Sokil lay there screaming. When I looked, there was blood oozing everywhere. Technically, I didn’t follow protocol because I was completely exposed when I pulled him out. Right before, I had grabbed a gun and emptied my ammunition belt in response to the separatists. The instructors told me, "When your friend goes down, the first thing you do is shoot back with maximum force. Afterwards, you can do everything else." I didn’t understand this then, but that’s how it happened in battle. The artillery fire had stopped so I began attending to Sokil. I cut open his shirt, took off his bulletproof vest. The bullet hole was small and his liver was coming out through the skin. He screamed with a voice that wasn’t his own. I tried to reassure him by saying, "Roma, everything is fine. You’ve been hit and there’s a small hole. I’m going to patch you up and we’re going to keep fighting." It helped that he didn’t realize the extent of his injuries. The bullet had gone through all his organs with no exit wound, so the bullet was still in there. I covered his wounds and sent him to the doctor with Vuyko. The Infantry Fighting Vehicle (IFV) started up and I gave the order to leave. If the IFV would have been hit, they wouldn’t have saved anyone, so I stayed behind to shoot with the grenade launcher. We did everything we could to keep stay alive.
After everyone retreated, I stayed on the field. We had to crawl because the enemy saw everything; who was standing, who was lying down. Dzyndzya was injured. I unstrapped his bulletproof vest; even though he was wearing one, he was wounded in the ribs where there wasn’t any protection. I didn’t think his lung was punctured because his breathing was normal and there wasn’t any blood, so I covered the wound. They said that he was brought to the doctor quickly, that they didn’t waste any time. It turned out that his lung was punctured, but he survived.
Sokil had 12 operations in Ukraine and one in Germany. The first operation was done somewhere on site, and then he was transported to the Shalimov Institute. The doctor said that the fact that he is alive was unbelievable and defied all logic. He had been administered good first aid. But even after all his operations, Sokil died.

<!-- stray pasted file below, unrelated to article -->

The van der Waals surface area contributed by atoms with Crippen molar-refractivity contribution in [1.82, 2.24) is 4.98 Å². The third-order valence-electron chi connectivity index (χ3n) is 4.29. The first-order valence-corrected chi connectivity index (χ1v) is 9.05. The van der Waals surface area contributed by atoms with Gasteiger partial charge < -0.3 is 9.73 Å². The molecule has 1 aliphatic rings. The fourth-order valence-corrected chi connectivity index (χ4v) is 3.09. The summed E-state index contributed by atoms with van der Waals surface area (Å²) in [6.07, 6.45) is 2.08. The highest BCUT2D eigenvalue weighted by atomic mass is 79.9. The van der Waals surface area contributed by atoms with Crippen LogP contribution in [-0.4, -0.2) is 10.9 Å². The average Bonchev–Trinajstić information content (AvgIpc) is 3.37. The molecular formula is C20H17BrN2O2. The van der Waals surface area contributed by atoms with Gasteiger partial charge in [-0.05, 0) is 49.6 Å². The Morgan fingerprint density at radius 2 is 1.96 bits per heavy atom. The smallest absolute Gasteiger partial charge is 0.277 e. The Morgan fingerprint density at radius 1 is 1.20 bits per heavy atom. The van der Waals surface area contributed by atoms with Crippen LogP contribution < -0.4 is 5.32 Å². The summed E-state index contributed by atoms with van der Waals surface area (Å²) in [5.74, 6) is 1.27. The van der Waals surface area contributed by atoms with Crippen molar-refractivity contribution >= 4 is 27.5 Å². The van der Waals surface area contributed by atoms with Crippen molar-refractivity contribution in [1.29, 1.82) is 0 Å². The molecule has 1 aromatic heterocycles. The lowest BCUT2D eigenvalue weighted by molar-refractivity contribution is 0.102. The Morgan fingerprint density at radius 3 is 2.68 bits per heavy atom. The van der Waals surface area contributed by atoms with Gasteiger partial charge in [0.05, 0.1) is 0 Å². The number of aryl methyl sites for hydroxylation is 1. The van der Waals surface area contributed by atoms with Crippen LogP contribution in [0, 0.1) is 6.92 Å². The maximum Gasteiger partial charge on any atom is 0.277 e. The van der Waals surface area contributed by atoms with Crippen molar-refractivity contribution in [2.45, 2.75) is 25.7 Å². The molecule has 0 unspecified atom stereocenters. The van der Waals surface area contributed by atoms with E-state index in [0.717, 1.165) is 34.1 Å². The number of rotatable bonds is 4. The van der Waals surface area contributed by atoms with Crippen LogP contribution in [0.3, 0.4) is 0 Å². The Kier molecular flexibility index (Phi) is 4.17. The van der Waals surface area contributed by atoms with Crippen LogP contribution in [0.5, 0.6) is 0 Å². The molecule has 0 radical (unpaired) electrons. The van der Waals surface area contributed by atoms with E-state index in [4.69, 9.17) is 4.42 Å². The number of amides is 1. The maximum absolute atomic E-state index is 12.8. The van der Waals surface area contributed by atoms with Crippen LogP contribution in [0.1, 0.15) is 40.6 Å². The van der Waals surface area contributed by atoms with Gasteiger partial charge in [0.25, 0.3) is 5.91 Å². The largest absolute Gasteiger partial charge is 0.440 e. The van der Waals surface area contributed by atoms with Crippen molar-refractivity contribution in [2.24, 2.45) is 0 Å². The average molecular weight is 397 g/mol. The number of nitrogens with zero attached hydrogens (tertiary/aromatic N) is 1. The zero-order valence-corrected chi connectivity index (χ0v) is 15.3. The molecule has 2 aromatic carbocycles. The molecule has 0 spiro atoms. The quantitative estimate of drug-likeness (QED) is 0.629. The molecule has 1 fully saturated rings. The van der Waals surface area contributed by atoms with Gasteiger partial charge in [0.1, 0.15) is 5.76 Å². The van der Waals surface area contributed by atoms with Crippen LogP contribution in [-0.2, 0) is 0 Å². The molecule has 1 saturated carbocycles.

The knowledge shared by the instructors increases your chance of survival by 70%
People who have never been to war see things with clouded vision. It makes a difference when you see everything that goes on, when you see blood. Even if you simply give an IFAK to a medic, he, and half the other people, won’t understand how to use it. Many people ask for just the IFAKs, and I tell them, "Why would you need it, if you won’t know what to do with it?" It’s important that everyone know how to use it. You don’t need to be a specialist; there are basic injuries that require simple treatments to keep people alive. Without training, the IFAK can only be used 30% of the time or less. Unfortunately, we only learn after blood has been shed.
The knowledge shared by the instructors increases your chance of survival by 70%. When someone falls, you are motivated to go help them by your own good will. It’s better to take action and save someone than to sit back and not do anything. People who did not undergo instruction didn’t realize how vital it is to provide assistance in the first few moments; they don’t think that in two minutes a person can bleed out and die. To save someone doesn’t take much, just a little bit of time - the first few minutes are important.
Simple principles save lives
Tourniquets are vital. Even if you don’t have an IFAK, you have to provide a tourniquet. The Ukrainian ones are Soviet and rubber… of course you can use whatever material you can, but the CAT military tourniquet is very fast and effective. When someone severed their leg and a tourniquet was applied, not a drop of blood fell while they were being transported to the hospital, 50 km away. I was astonished; the sheets were completely dry.
When you give the soldiers something you must communicate to them why it is important. It’s quite simple; basics save lives. To stay alive, a small needle is all that’s required for a pneumothorax. People that have fought in the West have come to this realization. We don’t have the practicum or the methodology here, and we’re paying the price with many human lives. We are now beginning this practice, which is much needed, because it has saved numerous people. It happens that, millions are spent saving lives but here, people who know the straightforward principles save lives.